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Getting started with RAPIDS Accelerator on GCP Dataproc

Google Cloud Dataproc is Google Cloud’s fully managed Apache Spark and Hadoop service. This guide will walk through the steps to:

Spin up a Dataproc Cluster Accelerated by GPUs

You can use Cloud Shell to execute shell commands that will create a Dataproc cluster. Cloud Shell contains command line tools for interacting with Google Cloud Platform, including gcloud and gsutil. Alternatively, you can install GCloud SDK on your machine. From the Cloud Shell, users will need to enable services within your project. Enable the Compute and Dataproc APIs in order to access Dataproc, and enable the Storage API as you’ll need a Google Cloud Storage bucket to house your data. This may take several minutes.

gcloud services enable
gcloud services enable
gcloud services enable

After the command line environment is setup, log in to your GCP account. You can now create a Dataproc cluster with the configuration shown below. The configuration will allow users to run any of the notebook demos on GCP. Alternatively, users can also start 2*2T4 worker nodes.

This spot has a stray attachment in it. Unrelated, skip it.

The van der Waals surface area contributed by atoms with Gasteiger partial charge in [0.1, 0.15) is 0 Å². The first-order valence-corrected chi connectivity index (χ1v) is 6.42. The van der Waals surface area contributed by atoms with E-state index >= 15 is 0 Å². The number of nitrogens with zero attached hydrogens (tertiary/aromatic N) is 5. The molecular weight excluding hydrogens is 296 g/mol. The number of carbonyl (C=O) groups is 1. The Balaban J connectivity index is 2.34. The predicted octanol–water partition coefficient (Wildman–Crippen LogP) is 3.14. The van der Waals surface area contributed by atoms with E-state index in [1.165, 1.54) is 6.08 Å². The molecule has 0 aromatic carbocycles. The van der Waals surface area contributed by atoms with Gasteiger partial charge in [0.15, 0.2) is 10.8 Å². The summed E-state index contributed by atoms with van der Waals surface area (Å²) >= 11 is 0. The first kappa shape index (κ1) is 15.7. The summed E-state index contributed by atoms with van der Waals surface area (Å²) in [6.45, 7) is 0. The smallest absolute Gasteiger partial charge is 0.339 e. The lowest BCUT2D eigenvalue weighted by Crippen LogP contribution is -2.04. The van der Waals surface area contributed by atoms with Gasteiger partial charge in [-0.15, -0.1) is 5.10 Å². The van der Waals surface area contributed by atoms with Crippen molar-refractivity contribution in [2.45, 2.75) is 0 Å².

The script below will initialize with the following:

  • GPU Driver and RAPIDS Acclerator for Apache Spark through initialization actions (please note it takes up to 1 week for the latest init script to be merged into the GCP Dataproc public GCS bucket)

    Inside please add the RAPIDS Accelerator related parameters according to tuning guide.

  • One 8-core master node and 5 32-core worker nodes
  • Four NVIDIA T4 for each worker node
  • Local SSD is recommended for Spark scratch space to improve IO